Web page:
‘The Big Bang Theory’ recap: “The Relationship Diremption”

Important information in "The Relationship Diremption" S7 E20It’s been more than a year since I last watched a new episode of The Big Bang Theory, and it’s a credit to the show’s syndication power, that I just dropped in on an episode last week, “The Relationship Diremption” and it’s like I never left. I’m not saying that the show didn’t progress with its characters, but I was able to catch up right away after the first few establishing scenes. The familiarity is a strength of the show which doesn’t ask much of its viewers: it’s solid escapist entertainment.

In “The Relationship Diremption” we string theory genius Sheldon question his work after Raj, Leonard, and Howard all celebrate breakthroughs in, well, something. I have to admit, when the show gets very sciency, it loses me – so when the guys were all geeked out about something to do with big bang theories (I’m guessing they were proven), I felt left out. So did Sheldon. His work is largely theoretical, so he has a sort of crisis of faith because he worries that all is life’s work is for naught because it’ll remain theoretical.

It’s an interesting thing to do with Sheldon, who at least in his work, feels impenetrable. He’s constantly dismissing Leonard’s and Howard’s work, but if it turns out that his work isn’t applicable to the real world, why do it? I like giving Sheldon some anxiety in his professional world – although the writers are only too willing to put him through shit in his personal life (more on that), he has a Teflon-like coating when it comes to his research

And I love that Sheldon turns to Penny for advice. I’ve always maintained that even though the cast has been expanded to accommodate for girlfriends (and the additions were great), I think the central relationship that needs to be protected and nurtured is the sibling-like friendship of Sheldon and Penny. Jim Parsons and Kaley Cuoco-Sweeting have a great chemistry and trade barbs with rapid-fire dexterity. Though Parsons works well with the whole cast, it’s with Cuoco-Sweeting that he truly shines.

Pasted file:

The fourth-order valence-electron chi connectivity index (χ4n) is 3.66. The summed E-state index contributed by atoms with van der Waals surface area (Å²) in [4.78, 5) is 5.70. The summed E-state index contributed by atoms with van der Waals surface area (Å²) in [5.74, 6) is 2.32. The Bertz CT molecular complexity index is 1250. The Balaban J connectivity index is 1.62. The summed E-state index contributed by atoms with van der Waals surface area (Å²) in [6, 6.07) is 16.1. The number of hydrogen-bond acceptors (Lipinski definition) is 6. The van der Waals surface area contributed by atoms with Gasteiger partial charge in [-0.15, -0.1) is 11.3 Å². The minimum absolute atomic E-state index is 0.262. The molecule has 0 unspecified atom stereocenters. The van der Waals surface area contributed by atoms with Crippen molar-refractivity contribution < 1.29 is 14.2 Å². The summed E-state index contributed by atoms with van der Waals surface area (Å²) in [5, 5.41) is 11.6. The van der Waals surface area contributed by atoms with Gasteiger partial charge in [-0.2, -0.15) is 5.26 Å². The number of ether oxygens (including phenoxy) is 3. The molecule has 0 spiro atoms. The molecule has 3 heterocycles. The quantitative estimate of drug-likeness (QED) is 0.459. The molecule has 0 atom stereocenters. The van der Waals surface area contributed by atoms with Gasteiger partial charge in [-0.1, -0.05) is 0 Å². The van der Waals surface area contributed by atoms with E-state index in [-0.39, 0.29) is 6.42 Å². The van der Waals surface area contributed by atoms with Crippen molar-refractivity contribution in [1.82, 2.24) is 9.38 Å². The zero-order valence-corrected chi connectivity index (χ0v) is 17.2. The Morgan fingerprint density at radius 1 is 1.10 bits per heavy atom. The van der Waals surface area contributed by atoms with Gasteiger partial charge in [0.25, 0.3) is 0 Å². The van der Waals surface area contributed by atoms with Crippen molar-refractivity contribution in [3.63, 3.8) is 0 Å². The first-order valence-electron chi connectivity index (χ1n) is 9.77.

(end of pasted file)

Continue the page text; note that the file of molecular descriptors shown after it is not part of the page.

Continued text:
So because Penny isn’t a scientist, she analogizes Sheldon’s issue in terms she can discuss: string theory is like a girlfriend, that Sheldon may need to break up with. In the course of his breakup, he gets drunk and wakes up the next day naked, with a geology book – the Kardashian of science. He also discovers that he drunk-dialed Stephen Hawking. All this is funny stuff, with Parsons doing a fine job playing drunk and then remorsefully hungover, but the writers lost a golden opportunity when they chose to have the Sheldon/Penny drinking scene happen off screen. There’s no real resolution, so it’ll be cool to see if this new professional setback is something that’ll plague Sheldon throughout the rest of the season.

This season seems to be about professional and personal setbacks, as Penny is still struggling as an actress. I think the show’s writers need to make a decision: either she makes it or she doesn’t, but she needs to grow and move on, too. While a funny and relatable character, Penny’s also becoming somewhat pathetic in her single-minded way of looking at her career: it might be time for our girl to consider another career…

The other plot has Raj dating a girl. I was hoping Raj would come out (the show would benefit with a gay character), but I’m glad that the writers have abandoned his pathologically shy persona. He’s still sweet and endearing, but also an attractive adult. Best friend Howard wants to meet Raj’s new girl, Emily, and promises to be on his best behavior and not mercilessly tease Raj in front of Emily. Turns out Emily and Howard already met – in a terribly embarrassing circumstance where an ill Howard clogged Emily’s toilet and crept out of her window, leaving a shitty mess behind.

At this point in the show’s history, it’s enjoying some huge ratings – Friends mid-1990s level ratings. I also think it settled into a comfortable, if predictable groove. The cast is still great, though, but it’s hardly a challenging sitcom. Maybe it’s a victim of its massive success – I’ve always said that the show was pretty subversive until everybody and their mom started watching it. It then switched gears and became a romantic comedy, inevitably blanding it out a bit.


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Filed under Celeb, Comedy, Sitcom, Television

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